Ordination

Process by which plant or animal communities are ordered along a gradient.

ordination

[n] - the status of being ordained to a sacred office 2. [n] - the act of ordaining
Found on http://www.webdictionary.co.uk/definition.php?query=ordination

ordination

Religious ceremony by which a person is accepted into the priesthood or monastic life in various religions. Within the Christian church, ordination authorizes a person...
Found on http://www.encyclo.co.uk/local/20688

Ordination

Or`di·na'tion noun [ Latin ordinatio : confer French ordination .] 1. The act of ordaining, appointing, or setting apart; the state of being ordained, appointed, etc. « The holy and wise ordination of God.» Jer. Taylor. « Virtue and vice have a ...
Found on http://www.encyclo.co.uk/webster/O/30

ordination

1. The act of ordaining, appointing, or setting apart; the state of being ordained, appointed, etc. 'The holy and wise ordination of God.' (Jer. Taylor) 'Virtue and vice have a natural ordination to the happiness and misery of life respectively.' (Norris) ... 2. The act of setting apart to an office in the Christian ministry; the conferring of holy...
Found on http://www.encyclo.co.uk/local/20973

ordination

ordinance noun the act of ordaining; the act of conferring (or receiving) holy orders; `the rabbi`s family was present for his ordination`
Found on https://www.encyclo.co.uk/local/20974

Ordination

• (n.) The act of setting apart to an office in the Christian ministry; the conferring of holy orders. • (n.) The act of ordaining, appointing, or setting apart; the state of being ordained, appointed, etc. • (n.) Disposition; arrangement; order.
Found on http://thinkexist.com/dictionary/meaning/ordination/

ordination

in Christian churches, a rite for the dedication and commissioning of ministers. The essential ceremony consists of the laying of hands of the ... [14 related articles]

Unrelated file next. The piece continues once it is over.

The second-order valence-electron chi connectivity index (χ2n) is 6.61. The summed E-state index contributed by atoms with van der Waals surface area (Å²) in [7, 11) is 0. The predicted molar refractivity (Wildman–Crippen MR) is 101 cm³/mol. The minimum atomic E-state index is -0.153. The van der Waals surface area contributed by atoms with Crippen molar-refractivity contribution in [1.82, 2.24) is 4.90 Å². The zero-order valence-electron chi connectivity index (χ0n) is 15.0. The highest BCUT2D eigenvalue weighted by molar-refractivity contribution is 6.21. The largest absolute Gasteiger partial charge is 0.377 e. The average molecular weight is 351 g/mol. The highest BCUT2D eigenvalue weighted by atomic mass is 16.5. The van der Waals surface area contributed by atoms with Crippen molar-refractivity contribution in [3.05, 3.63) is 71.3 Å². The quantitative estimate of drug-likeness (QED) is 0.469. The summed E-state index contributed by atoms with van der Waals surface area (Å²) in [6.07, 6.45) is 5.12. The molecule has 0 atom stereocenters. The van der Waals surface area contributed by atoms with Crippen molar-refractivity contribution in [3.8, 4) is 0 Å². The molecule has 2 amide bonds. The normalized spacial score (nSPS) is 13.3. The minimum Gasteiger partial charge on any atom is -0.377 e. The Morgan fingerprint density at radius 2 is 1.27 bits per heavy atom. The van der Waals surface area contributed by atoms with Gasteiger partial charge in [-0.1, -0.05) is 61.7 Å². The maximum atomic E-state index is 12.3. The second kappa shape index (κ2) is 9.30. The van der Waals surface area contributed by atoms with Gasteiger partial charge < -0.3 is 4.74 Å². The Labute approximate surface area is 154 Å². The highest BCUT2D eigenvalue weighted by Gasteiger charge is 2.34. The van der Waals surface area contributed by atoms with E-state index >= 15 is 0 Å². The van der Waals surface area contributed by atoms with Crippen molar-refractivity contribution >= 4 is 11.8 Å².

Found on http://www.britannica.com/eb/a-z/o/28

ordination

ordination: see ministry; orders, holy.
Found on http://www.infoplease.com/ce6/society/A0917039.html

ordination

Religious ceremony by which a person is accepted into the priesthood or monastic life in various religions. Within the Christian church, ordination authorizes a person to administer the sacraments. Ordination of women Many Protestant denominations, such as the Methodists and Baptists, ordain women as ministers, as do many churches in the Anglican c...
Found on http://www.talktalk.co.uk/reference/encyclopaedia/hutchinson/m0023371.html

Ordination

[statistics] In multivariate analysis, ordination or gradient analysis is a method complementary to data clustering, and used mainly in exploratory data analysis (rather than in hypothesis testing). Ordination orders objects that are characterized by values on multiple variables (i.e., multivariate objects) so that similar objects are near ...
Found on http://en.wikipedia.org/wiki/Ordination_(statistics)

Ordination

Ordination is the process by which individuals are consecrated, that is, set apart as clergy to perform various religious rites and ceremonies. The process and ceremonies of ordination varies by religion and denomination. One who is in preparation for, or who is undergoing the process of ordination is sometimes called an ordinand. The liturgy used...
Found on http://en.wikipedia.org/wiki/Ordination

ordination

the status of being sworn into a sacred office
Found on https://www.vocabulary.com/lists/151465

Ordination

The setting apart of some members by a church for ministerial or priestly leadership. In Christianity, this usually is done by either the laying on of hands or invocation of the Holy Spirit. Ordination is considered a sacrament in the Catholic and Orthodox traditions. Roman Catholic, Eastern Orthodox, and evangelical churches ordain men only, while...
Found on http://www.thearda.com/learningcenter/religiondictionary.asp

Ordination

the act that enables a man to act on behalf of the Church through Word, sacrament, and leadership. A bishop is ordained to represent Christ. Priests share in the bishop's role of representing Christ the shepherd. Deacons collaborate with the bishop in his role as representative of Christ the servant.
Found on http://www.thetablet.co.uk/other/glossary
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